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Japanese Planing Beam (Modified!)

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Project by Lemongrasspicker posted 08-02-2017 01:27 PM 1291 views 1 time favorited 8 comments Add to Favorites Watch

If you prefer not to read, the video is here. Complete with a bevy of mistakes and tomfoolery.

View on YouTube

So with the limited space I have I’ve found it difficult to have a good size work bench. So I endeavored to find a way to get the maximum amount of versatility and work space with the limited space I have on my 3rd floor balcony. I needed something simple, but effective.

A thick topped bench was out of the question, I didn’t want to make a 300 pound monster that I’d eventually have to carry down 3 floors with no elevator.

The answer I found was in the traditional planing beam as written about by men like Toshio Odate. The beam is really just a thick beam supported by a single horse with a block at the opposite end. To make the beam rigid rather than just sheer weight and support systems, the beam is butted against the wall of the workspace/workshop. This way when you plane with a kanna you can use gravity as an ally and it allows you to plane a bit harder when you have rough sawn boards that need to be planed down. Traditional craftsmen in Japan have built countless items in the past using a beam like this and a few saw horses.

The key for me, as was with the craftsmen of old, is to make the absolute most of the absolute least.

Since I also use western style planes (mostly for hardwoods) I plan on having different heights of blocks to have the beam be level for using with a western plane. This is still a work in progress but I’ll come up with something that lets the height/angle be changed with ease for the different planing styles.

The vise is a feature that you will not find on traditional planing beams. This is to make it work for my particular work style. And for planing edges it makes life SO much easier. For very long stock I can simply attach a clamp across the bottom to hold the stock with the vise at the other end acting as an anchor.

The beam is much easier to store when it’s not in use, since it’s only 6”ish wide I can easily stand it up in a corner and have the support horse next to it. And at only about 80lbs and 7ft long moving it isn’t a massive ordeal. The wife is very pleased with this arrangement.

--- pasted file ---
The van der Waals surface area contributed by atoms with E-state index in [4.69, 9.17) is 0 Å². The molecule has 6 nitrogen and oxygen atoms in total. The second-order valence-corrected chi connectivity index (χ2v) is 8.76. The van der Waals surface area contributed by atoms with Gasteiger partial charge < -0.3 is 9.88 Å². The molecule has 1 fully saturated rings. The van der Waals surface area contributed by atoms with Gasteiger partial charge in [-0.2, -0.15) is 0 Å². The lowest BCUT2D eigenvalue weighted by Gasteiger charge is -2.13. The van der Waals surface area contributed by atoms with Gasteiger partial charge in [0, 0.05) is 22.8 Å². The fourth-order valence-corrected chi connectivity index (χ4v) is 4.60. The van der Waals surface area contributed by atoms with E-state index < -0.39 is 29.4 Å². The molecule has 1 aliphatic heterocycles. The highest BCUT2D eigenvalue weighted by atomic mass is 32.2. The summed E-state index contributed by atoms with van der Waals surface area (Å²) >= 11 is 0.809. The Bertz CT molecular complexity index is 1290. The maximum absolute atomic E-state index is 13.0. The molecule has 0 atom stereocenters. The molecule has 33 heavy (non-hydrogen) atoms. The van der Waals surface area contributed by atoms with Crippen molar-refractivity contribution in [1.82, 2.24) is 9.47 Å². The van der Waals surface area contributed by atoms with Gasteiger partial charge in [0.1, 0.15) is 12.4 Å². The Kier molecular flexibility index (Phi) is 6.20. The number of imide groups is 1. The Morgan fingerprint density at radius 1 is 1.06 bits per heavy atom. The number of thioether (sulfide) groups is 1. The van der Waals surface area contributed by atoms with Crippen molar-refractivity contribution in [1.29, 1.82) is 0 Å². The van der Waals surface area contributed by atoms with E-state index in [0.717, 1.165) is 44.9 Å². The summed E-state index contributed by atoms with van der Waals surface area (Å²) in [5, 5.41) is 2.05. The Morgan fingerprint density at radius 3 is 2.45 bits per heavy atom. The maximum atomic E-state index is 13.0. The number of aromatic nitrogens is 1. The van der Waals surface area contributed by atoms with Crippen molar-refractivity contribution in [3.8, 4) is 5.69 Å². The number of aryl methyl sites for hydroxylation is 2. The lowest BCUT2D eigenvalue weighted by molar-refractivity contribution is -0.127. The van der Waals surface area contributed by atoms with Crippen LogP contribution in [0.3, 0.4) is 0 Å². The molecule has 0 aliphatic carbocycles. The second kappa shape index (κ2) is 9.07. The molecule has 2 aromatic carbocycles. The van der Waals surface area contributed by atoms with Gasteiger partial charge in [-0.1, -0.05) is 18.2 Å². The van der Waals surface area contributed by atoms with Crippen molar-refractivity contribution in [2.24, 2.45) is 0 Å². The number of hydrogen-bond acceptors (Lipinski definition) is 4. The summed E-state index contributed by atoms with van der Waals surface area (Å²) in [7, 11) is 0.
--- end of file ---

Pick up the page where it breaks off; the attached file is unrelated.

I am still working on a work holding system for it that I can move up and down the beam, in the meantime I just use screws to create stops for using a kanna, the thickness of the stock dictates the thickness of the stop.

I also plan on adding some notches to the support horse to help the beam sit more squarely in the space it’s provided. This will be the first thing I add after I build a better support block for it. But I ran out of money and time for this one, but it is perfectly functional but to optimize it will just take a little longer.

Thanks for reading/watching!

-- www.youtube.com/lemongrasspicker





8 comments so far

View fivecodys's profile

fivecodys

783 posts in 1358 days


#1 posted 08-02-2017 08:04 PM

That’s very cool.
And when you’re done you just sweep the mess right off the balcony! (just kidding of course)

-- Chem, Central California

View Dave Polaschek's profile

Dave Polaschek

633 posts in 304 days


#2 posted 08-02-2017 08:42 PM

Nice solution to having limited space!

-- Dave - Minneapolis

View Lemongrasspicker's profile

Lemongrasspicker

97 posts in 218 days


#3 posted 08-03-2017 01:59 PM



That s very cool.
And when you re done you just sweep the mess right off the balcony! (just kidding of course)

- fivecodys

Absolutely! What’s the point of working outside if you can’t take advantage of it?

-- www.youtube.com/lemongrasspicker

View swirt's profile

swirt

2279 posts in 2693 days


#4 posted 08-04-2017 01:45 PM

Clever solution to limited space.

-- Galootish log blog, http://www.timberframe-tools.com

View DS's profile

DS

2345 posts in 2142 days


#5 posted 08-04-2017 05:09 PM

When I first saw the title of this post, I was reminded of this Japanese planing competition.
(Who can plane the thinnest complete shaving)

-- "Hard work is not defined by the difficulty of the task as much as a person's desire to perform it.", DS251

View builtinbkyn's profile

builtinbkyn

1510 posts in 662 days


#6 posted 08-04-2017 06:13 PM



When I first saw the title of this post, I was reminded of this Japanese planing competition.
(Who can plane the thinnest complete shaving)

- DS


They’re having a competition down the street from my shop tomorrow.

http://mokuchiwoodworking.com/events/kez2017/

Fine Woodworking did a piece on it two years ago.

I’m going to try and attend as a spectator. I forgot to add this to my calendar, as usual :(

-- Bill, Yo!......in Brooklyn :)

View LJRay's profile

LJRay

103 posts in 1227 days


#7 posted 08-05-2017 12:50 AM

Nice!

How sturdy is that railing? Maybe attach a moxon vise or a tool holder.

-- Ray

View Lemongrasspicker's profile

Lemongrasspicker

97 posts in 218 days


#8 posted 08-05-2017 11:39 PM



Nice!

How sturdy is that railing? Maybe attach a moxon vise or a tool holder.

- LJRay

Not very. It’s got a bit of a case of the weeble wobbles that needs to be remedied. I wouldn’t feel comfortable putting anything of significant weight on it, the porch is quite sturdy though!

-- www.youtube.com/lemongrasspicker

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